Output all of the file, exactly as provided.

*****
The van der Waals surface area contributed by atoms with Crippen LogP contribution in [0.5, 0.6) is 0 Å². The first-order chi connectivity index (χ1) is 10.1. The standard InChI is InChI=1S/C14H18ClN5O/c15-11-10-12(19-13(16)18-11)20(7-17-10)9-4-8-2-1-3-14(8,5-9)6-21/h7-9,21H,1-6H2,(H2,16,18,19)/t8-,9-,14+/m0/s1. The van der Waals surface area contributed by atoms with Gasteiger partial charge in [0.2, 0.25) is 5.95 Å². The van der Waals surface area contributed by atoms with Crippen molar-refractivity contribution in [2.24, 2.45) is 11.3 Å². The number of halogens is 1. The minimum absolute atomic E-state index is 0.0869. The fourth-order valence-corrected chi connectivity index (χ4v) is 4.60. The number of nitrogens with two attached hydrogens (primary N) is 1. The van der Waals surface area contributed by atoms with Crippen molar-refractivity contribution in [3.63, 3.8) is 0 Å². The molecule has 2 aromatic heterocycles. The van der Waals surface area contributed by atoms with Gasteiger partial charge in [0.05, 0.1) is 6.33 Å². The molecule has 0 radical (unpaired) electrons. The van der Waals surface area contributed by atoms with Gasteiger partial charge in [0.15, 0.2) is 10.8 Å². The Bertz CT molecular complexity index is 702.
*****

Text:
The van der Waals surface area contributed by atoms with Crippen LogP contribution in [0.5, 0.6) is 0 Å². The first-order chi connectivity index (χ1) is 10.1. The standard InChI is InChI=1S/C14H18ClN5O/c15-11-10-12(19-13(16)18-11)20(7-17-10)9-4-8-2-1-3-14(8,5-9)6-21/h7-9,21H,1-6H2,(H2,16,18,19)/t8-,9-,14+/m0/s1. The van der Waals surface area contributed by atoms with Gasteiger partial charge in [0.2, 0.25) is 5.95 Å². The van der Waals surface area contributed by atoms with Crippen molar-refractivity contribution in [2.24, 2.45) is 11.3 Å². The number of halogens is 1. The minimum absolute atomic E-state index is 0.0869. The fourth-order valence-corrected chi connectivity index (χ4v) is 4.60. The number of nitrogens with two attached hydrogens (primary N) is 1. The van der Waals surface area contributed by atoms with Crippen molar-refractivity contribution in [3.63, 3.8) is 0 Å². The molecule has 2 aromatic heterocycles. The van der Waals surface area contributed by atoms with Gasteiger partial charge in [0.05, 0.1) is 6.33 Å². The molecule has 0 radical (unpaired) electrons. The van der Waals surface area contributed by atoms with Gasteiger partial charge in [0.15, 0.2) is 10.8 Å². The Bertz CT molecular complexity index is 702.